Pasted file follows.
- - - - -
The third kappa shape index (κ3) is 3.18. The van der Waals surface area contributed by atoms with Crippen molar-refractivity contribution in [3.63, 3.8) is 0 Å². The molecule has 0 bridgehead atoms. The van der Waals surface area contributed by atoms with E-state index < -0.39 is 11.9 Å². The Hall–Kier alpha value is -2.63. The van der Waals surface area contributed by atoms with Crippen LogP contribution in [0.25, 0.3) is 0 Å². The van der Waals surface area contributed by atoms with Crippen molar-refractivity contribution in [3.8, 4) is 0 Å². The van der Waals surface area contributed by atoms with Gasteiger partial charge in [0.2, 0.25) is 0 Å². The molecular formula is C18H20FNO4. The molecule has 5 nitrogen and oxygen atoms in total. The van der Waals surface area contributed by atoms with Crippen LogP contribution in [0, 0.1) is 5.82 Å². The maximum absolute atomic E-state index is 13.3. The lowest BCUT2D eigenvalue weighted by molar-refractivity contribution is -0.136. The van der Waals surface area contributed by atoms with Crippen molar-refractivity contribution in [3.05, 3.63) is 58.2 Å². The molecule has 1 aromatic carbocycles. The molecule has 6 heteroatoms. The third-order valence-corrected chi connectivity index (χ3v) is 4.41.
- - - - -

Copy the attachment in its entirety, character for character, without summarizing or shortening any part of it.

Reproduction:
The third kappa shape index (κ3) is 3.18. The van der Waals surface area contributed by atoms with Crippen molar-refractivity contribution in [3.63, 3.8) is 0 Å². The molecule has 0 bridgehead atoms. The van der Waals surface area contributed by atoms with E-state index < -0.39 is 11.9 Å². The Hall–Kier alpha value is -2.63. The van der Waals surface area contributed by atoms with Crippen LogP contribution in [0.25, 0.3) is 0 Å². The van der Waals surface area contributed by atoms with Crippen molar-refractivity contribution in [3.8, 4) is 0 Å². The van der Waals surface area contributed by atoms with Gasteiger partial charge in [0.2, 0.25) is 0 Å². The molecular formula is C18H20FNO4. The molecule has 5 nitrogen and oxygen atoms in total. The van der Waals surface area contributed by atoms with Crippen LogP contribution in [0, 0.1) is 5.82 Å². The maximum absolute atomic E-state index is 13.3. The lowest BCUT2D eigenvalue weighted by molar-refractivity contribution is -0.136. The van der Waals surface area contributed by atoms with Crippen molar-refractivity contribution in [3.05, 3.63) is 58.2 Å². The molecule has 1 aromatic carbocycles. The molecule has 6 heteroatoms. The third-order valence-corrected chi connectivity index (χ3v) is 4.41.